Regardless of where you come from, what you call yourself, or what you believe, we are all connected—by origin and by destiny. All of us are the descendants of one single couple. God didn’t create a community on a cul-de-sac with all the colors of the rainbow. He simply created one couple and conveniently left out the explanation of their color, ethnicity, and national origin. In other words, your guess is as good as mine. It is after all, a guess. So why waste any more time postulating and prognosticating about it. We are, after all kin—brothers of different mothers and sisters of different misters.

You may not like our president or the congress, but I’ve lived long enough to realize that is the case with most presidents and most congresses. You may not like my politics and I may not like yours. But we—not you alone or me alone—are Americans. Our destiny—not yours alone or mine alone—is bound up in to our unity of purpose and our mutual respect for one another. I may not agree with you and you may not agree with me, but we desperately need each other—if for no other reason than to maintain the unique diversity of this great country. This nation was founded by a coalition of folks who came from different places and different beliefs with little in common and countless things they disagreed on except they were tired of being told what to do by an absentee king whose only interest was their tax money. In fact, the only thing they had in common was an insatiable desire to be free.

Freedom necessitates diversity. It requires all the cultures of the North, the West, the East, and yes, a whiff of the South thrown in for spice and good measure. It demands a multiplicity of races, beliefs, and politics who disagree, but find a compromise that works for all of the people most of the time rather than a few of the people all of the time. Freedom that works for only a handful is not really freedom at all. It is slavery dressed up in a cheap Halloween costume.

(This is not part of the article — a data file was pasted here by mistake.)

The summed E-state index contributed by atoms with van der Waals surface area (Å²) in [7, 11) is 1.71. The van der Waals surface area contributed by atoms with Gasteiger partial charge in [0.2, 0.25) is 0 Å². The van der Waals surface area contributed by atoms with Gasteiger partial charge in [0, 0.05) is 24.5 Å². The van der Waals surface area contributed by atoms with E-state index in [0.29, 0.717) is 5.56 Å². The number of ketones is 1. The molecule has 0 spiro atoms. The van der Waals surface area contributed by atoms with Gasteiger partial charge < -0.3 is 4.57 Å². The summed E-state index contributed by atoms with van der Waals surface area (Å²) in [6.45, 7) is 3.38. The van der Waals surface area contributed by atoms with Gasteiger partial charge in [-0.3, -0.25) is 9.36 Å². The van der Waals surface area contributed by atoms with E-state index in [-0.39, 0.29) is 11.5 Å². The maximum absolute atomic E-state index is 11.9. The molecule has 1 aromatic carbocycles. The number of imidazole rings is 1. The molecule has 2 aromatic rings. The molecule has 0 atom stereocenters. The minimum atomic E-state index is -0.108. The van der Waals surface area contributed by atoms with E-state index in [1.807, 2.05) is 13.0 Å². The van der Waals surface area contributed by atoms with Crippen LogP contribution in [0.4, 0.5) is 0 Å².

I celebrate my Southern culture and upbringing. I revel in the beauty and the majesty of the state in which I was born. I take joy and pride from where my people originally hail from. I feel comfortable speaking the King’s English in my own regional dialect. And I could live off grits, gravy, fried chicken, collards, and buttermilk biscuits. But I can’t be an American without you. You see, I don’t make America—America. And neither do you! It is only together—in you and me with all our differences on display—that America exists and freedom can reign.

Storm Kits for Life

The word “storm” is an adequate metaphor for those moments of chaos we all encounter from time to time as we walk out life. Rough and tough times, unforeseen pitfalls, and uncontrollable situations are common to us all. Trouble is an equal opportunity employer that never discriminates regardless of race, creed, social standing, or sex. At this moment in your life, you have just exited a storm, are experiencing a storm, or should be expecting a storm. It is not if but when.

Natural storms follow weather patterns so we learn to expect them. And so does trouble and tribulation, but our belief system is oddly different. We somehow believe “it will never happen to me.” Therefore it always seems to catch us unaware and unprepared. And boom—the storm hits and life gets turned upside down and inside out. Huddled in piles of anxiety and fear, we put our head in our hands and cry, “Why me!”

Job put it this way: “Man who is born of woman, is short of days and full of trouble” (Job 14:1).Trouble is on its way. The only question is—will it stop at my house today? Perhaps there’s a better way to deal with the inevitability of that trouble tornado or thunderstorm of trials than cringing in dread and despair. Perhaps we should all put together a simple storm readiness survival kit.

First, we need to be weather aware. Good times don’t last forever. The stock market that goes up will come down. You will not be 100% healthy all of the time. And people will disappoint you, disagree with you, disappear on you, and even die on you. There is some kind of storm on your horizon. So—be alert!

When the trouble hits and the winds seem like they will rip you apart, dig your feet in and stand firm. Storms are temporary even if they come in multiple waves. They do not last forever. Hunker down—God loves you and he is bigger than any storm that rages around you. You don’t have to hang on to him, because he has you by your hand and he will not let go. Even though you feel like the wind is tearing you apart—relax. God will not forsake you.Tuscaloosa, Alabama Tornado 2011

Next, find the eye of the hurricane—by that I mean find a quiet place in the midst of the storm and have a genuine conversation with God. For heaven’s sake talk to him. Tell him how you feel. Be totally honest and voice the fear, the despair, the discouragement, or the feelings of destruction or doom you are experiencing. Ignoring those feelings will not lessen their destructive impact. Release them before they have an opportunity to raze your faith. Then use what little faith you have left to thank God for his protection and his provision. Being thankful in the midst of the storm is a sure sign you will be standing when the gale ceases and the sun breaks out once again.